• Boarding Gate

    Boarding Gate


    Despite the modest narrative and feeling that I'm pretty sure this has been overlooked in favor of some of his other work, the genre trappings make a great showcase for themes of uncertain feminine ascendance in a confusing postmodern world, and figures of male authority who have seen better days, drunk and wallowing in the shadows of their own past magnetism. The shooting style is a bit distracting, but does work well at keeping the immediate feel of the story,…

  • Seized


    It's not top-tier Adkins, but if you want to see a bunch of shaky, badly-lit action scenes (That strip club fight, oof) that have some genuine oomf to them, while Mario Van Peebles (in a cowboy hat) watches Adkins kicking butt on TV, hooting and hollering, I have a film that's not entirely a bad use of your time.

  • Mountains May Depart

    Mountains May Depart


    A striking, yearning snapshot of the early 21st century and of the hopes and dreams of the middle classes in China coming of age at the millenium, staged as a love triangle between Zhao Tao and two suitors, one an upwardly mobile mine owner, and the other a dude who works in the mine (They have one of those precarious employer-employee friendships early on) -when the love triangle straightens out into a line and a spare wheel, as they often…

  • Blackbird



    A simple playful Quebecois song about a Blackbird that adds and subtracts various body parts at different verses becomes a showcase for Norman McLaren to play with lines and form, creating the title character with just a few simple shapes and sending them spinning, rising and falling against a static, gorgeously painted sky, adding and subtracting body parts with abandon until the bird has become something akin to one of Ezekiel's angels.

  • Bath House

    Bath House


    More based around a specific situation than the other shorts I've seen, this little 'bad day at work' for an anthropomorphic Zebra who presumably isn't getting paid enough of this feels like it would make a good introduction to Niki Lindroth Von Bahr's stop-motion animals - the details and textures of the environments here are as detailed and plush as ever, and the 15-minute runtime gives a lot of time to soak in that detail, while the unspooling narrative (with…

  • Alexander Nevsky

    Alexander Nevsky


    Moral of the story: Never trust the Germans.

    (There's a slightly bemusing detail here, historically speaking--namely that after being made, during the period of increased tension leading up to WWII, the film was an immediate hit in the USSR, and then, when the Molotov-Ribbentrop pact was signed, it was abruptly pulled from circulation, before being just as quickly reintroduced to Soviet audiences on June 22nd, 1941 - it's tempting to talk about the film outside of the wartime propaganda context,…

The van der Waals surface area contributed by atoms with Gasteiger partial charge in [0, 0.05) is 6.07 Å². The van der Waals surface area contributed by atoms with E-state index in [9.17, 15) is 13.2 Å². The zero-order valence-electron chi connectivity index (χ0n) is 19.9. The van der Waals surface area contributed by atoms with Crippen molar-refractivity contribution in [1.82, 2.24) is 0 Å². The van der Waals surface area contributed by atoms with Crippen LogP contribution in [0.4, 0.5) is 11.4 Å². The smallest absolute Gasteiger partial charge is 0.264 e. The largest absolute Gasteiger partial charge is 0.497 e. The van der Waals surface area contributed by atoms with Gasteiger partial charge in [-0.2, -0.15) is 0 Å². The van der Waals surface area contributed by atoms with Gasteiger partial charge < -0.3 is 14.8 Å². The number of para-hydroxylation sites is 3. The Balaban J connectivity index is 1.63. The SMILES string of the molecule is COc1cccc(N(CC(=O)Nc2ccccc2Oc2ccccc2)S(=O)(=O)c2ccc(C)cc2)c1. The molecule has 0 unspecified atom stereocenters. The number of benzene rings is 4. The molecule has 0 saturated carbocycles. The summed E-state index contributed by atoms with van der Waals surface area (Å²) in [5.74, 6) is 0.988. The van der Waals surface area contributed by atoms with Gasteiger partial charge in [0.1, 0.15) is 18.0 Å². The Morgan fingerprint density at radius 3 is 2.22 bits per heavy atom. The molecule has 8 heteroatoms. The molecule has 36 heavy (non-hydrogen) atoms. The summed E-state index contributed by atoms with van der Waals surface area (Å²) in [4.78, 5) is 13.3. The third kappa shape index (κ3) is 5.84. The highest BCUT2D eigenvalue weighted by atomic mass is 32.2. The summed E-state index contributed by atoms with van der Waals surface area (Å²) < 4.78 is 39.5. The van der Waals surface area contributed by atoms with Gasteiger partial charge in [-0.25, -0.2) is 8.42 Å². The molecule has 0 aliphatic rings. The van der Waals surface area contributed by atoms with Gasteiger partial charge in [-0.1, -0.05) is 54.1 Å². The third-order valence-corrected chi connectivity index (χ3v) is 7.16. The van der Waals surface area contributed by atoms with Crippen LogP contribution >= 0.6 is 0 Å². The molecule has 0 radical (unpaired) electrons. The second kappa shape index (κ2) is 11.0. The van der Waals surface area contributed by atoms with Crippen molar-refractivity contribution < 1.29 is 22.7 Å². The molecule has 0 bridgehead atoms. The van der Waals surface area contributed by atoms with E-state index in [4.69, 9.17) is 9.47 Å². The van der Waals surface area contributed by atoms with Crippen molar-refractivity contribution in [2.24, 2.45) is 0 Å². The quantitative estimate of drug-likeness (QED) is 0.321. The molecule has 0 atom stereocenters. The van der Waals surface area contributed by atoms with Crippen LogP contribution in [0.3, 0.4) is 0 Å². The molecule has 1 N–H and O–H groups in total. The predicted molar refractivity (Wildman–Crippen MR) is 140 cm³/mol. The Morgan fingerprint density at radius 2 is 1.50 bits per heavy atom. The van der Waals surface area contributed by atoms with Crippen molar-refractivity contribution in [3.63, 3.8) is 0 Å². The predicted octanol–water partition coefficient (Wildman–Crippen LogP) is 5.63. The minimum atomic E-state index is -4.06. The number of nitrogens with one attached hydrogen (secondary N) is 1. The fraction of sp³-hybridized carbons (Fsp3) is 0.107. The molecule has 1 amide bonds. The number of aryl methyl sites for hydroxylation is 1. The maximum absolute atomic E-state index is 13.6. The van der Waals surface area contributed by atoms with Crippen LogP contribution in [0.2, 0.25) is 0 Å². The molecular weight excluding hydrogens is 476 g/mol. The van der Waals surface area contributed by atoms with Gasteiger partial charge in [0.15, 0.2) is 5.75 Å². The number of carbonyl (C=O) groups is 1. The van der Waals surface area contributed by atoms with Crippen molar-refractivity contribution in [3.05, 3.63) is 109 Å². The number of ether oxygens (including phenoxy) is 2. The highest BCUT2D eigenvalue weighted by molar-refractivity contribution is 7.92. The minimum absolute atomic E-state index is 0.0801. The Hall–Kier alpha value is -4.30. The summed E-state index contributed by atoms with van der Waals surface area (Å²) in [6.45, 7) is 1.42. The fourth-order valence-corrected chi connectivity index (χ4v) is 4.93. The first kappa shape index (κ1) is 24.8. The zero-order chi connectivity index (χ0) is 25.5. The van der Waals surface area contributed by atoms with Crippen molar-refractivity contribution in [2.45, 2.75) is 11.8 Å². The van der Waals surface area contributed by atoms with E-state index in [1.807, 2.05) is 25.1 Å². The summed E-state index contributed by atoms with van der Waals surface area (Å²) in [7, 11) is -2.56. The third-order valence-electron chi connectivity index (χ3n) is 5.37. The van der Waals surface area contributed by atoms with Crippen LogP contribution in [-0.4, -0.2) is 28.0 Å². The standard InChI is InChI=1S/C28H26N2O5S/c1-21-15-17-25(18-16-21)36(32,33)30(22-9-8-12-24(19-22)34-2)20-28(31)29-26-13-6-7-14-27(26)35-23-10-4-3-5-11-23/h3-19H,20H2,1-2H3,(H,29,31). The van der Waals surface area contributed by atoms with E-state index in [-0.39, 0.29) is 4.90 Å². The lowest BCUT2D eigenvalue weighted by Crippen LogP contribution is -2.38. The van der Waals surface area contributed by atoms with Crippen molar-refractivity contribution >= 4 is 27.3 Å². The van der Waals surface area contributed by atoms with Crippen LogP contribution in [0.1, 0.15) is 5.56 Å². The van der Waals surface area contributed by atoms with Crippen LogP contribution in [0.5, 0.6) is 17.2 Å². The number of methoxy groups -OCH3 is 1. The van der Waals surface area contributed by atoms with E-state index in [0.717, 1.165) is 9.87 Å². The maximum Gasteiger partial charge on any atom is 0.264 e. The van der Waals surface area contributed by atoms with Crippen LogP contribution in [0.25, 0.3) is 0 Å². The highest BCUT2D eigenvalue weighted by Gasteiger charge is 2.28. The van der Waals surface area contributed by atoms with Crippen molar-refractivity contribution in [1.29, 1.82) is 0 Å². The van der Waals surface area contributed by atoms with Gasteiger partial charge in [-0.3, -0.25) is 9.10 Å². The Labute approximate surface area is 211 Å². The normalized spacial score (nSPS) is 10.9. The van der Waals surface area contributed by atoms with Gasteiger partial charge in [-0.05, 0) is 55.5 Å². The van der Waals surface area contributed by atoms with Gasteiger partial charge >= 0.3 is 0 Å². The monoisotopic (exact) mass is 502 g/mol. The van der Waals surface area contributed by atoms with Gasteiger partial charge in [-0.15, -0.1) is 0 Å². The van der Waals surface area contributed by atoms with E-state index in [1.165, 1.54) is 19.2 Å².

• Three Ages

    Three Ages


    Cloud Atlas (Wachowski, Wachowski, 1923)

  • Eternals



    This review may contain spoilers. I can handle the truth.

    short version:

    Okay, there's a lot of details here (and the devil's in the details, as a thousand commentarians besides me have doubtless illustrated in the way they've sliced this one up and read its entrails) but as far as PULP goes, there's a basic way that this unfolds, for most of its length, that feels effective for connecting to the audience here at the end of 2021 and the start of 2022 and sharing some basic hidden meaning -…

  • Bearly Asleep

    Bearly Asleep


    Charming seasonally appropriate short enlivened by note-perfect use of Donald (neurotic park ranger who hates bears, even while he's supposed to be managing their nap time) rich, textured animation courtesy of dependable Jack Hannah (especially those pastel backgrounds that make ME want to hibernate) and a few really sharp gags, particularly the genuinely bizarre note the cartoon ends on.

  • Pyewacket



    Adam Macdonald's first feature film was the survival film BACKCOUNTRY, where the characters were trying to deal with a bear attack in the woods, and the complicating factor is supernatural rather than just plain natural here (Brought about in a fit of teen angst) but there's the same meat-and-potatoes approach to genre of giving us characters who are sympathetic, well-portrayed by talented actors (Laurie Holden is particularly good here as a single mother who doesn't understand her daughter's occult interests,…

  • The Killing

    The Killing


    5 Things about Stanley Kubrick's THE KILLING, no particular order:

    1) The last time I had seen this was a partial rewatch - about two years ago, when I caught the second half where it was on TV but missed the first. Made me want to revisit the whole thing, and have to say, after doing so (the last time I saw the whole thing before that was at least a decade ago) I was surprised by how QUICKLY it…

  • Hotel Transylvania: Transformania

    Hotel Transylvania: Transformania

    Logging the film of the year with a 2022 release date, and it's...............not very good, unfortunately.

    Not that it's very bad, either, it's just that I have sort of a soft spot for the Hotel Transylvania films and this doesn't feel like a full extension of them so much as it feels like one of those direct-to-video sequels Disney knocked off for Bambi, Aladdin, etc, in the 90s. A lot of the colorful, energetic animation and sight gags are the…